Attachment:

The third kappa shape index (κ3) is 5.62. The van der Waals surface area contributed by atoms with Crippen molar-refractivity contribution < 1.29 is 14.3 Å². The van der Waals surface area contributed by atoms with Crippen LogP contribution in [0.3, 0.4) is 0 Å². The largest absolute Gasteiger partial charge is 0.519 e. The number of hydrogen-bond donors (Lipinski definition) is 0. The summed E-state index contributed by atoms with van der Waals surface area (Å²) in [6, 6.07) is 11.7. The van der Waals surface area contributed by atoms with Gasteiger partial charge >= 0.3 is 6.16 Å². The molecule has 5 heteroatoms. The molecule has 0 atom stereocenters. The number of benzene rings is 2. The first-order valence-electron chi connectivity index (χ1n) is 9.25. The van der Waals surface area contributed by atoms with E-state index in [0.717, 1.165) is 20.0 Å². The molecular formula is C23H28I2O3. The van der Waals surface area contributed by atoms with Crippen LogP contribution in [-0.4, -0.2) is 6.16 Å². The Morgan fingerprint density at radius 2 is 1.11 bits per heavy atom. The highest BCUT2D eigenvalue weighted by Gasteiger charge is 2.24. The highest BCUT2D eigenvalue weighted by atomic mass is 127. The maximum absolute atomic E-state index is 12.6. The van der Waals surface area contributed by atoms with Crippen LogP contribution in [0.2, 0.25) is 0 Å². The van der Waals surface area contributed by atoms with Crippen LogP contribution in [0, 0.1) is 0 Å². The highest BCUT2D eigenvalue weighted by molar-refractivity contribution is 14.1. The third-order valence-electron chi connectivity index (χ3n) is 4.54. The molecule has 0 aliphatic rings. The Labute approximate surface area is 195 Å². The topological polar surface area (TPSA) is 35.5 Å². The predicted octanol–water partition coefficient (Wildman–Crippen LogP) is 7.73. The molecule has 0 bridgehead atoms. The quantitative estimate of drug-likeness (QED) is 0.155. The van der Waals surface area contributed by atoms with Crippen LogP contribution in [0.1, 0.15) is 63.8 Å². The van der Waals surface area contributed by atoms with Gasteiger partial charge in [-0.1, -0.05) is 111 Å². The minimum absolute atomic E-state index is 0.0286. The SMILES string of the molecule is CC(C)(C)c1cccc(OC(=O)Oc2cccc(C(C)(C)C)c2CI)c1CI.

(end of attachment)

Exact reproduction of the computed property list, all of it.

The third kappa shape index (κ3) is 5.62. The van der Waals surface area contributed by atoms with Crippen molar-refractivity contribution < 1.29 is 14.3 Å². The van der Waals surface area contributed by atoms with Crippen LogP contribution in [0.3, 0.4) is 0 Å². The largest absolute Gasteiger partial charge is 0.519 e. The number of hydrogen-bond donors (Lipinski definition) is 0. The summed E-state index contributed by atoms with van der Waals surface area (Å²) in [6, 6.07) is 11.7. The van der Waals surface area contributed by atoms with Gasteiger partial charge >= 0.3 is 6.16 Å². The molecule has 5 heteroatoms. The molecule has 0 atom stereocenters. The number of benzene rings is 2. The first-order valence-electron chi connectivity index (χ1n) is 9.25. The van der Waals surface area contributed by atoms with E-state index in [0.717, 1.165) is 20.0 Å². The molecular formula is C23H28I2O3. The van der Waals surface area contributed by atoms with Crippen LogP contribution in [-0.4, -0.2) is 6.16 Å². The Morgan fingerprint density at radius 2 is 1.11 bits per heavy atom. The highest BCUT2D eigenvalue weighted by Gasteiger charge is 2.24. The highest BCUT2D eigenvalue weighted by atomic mass is 127. The maximum absolute atomic E-state index is 12.6. The van der Waals surface area contributed by atoms with Crippen LogP contribution in [0.2, 0.25) is 0 Å². The van der Waals surface area contributed by atoms with Crippen LogP contribution in [0, 0.1) is 0 Å². The highest BCUT2D eigenvalue weighted by molar-refractivity contribution is 14.1. The third-order valence-electron chi connectivity index (χ3n) is 4.54. The molecule has 0 aliphatic rings. The Labute approximate surface area is 195 Å². The topological polar surface area (TPSA) is 35.5 Å². The predicted octanol–water partition coefficient (Wildman–Crippen LogP) is 7.73. The molecule has 0 bridgehead atoms. The quantitative estimate of drug-likeness (QED) is 0.155. The van der Waals surface area contributed by atoms with Crippen LogP contribution in [0.1, 0.15) is 63.8 Å². The van der Waals surface area contributed by atoms with Gasteiger partial charge in [-0.1, -0.05) is 111 Å². The minimum absolute atomic E-state index is 0.0286. The SMILES string of the molecule is CC(C)(C)c1cccc(OC(=O)Oc2cccc(C(C)(C)C)c2CI)c1CI.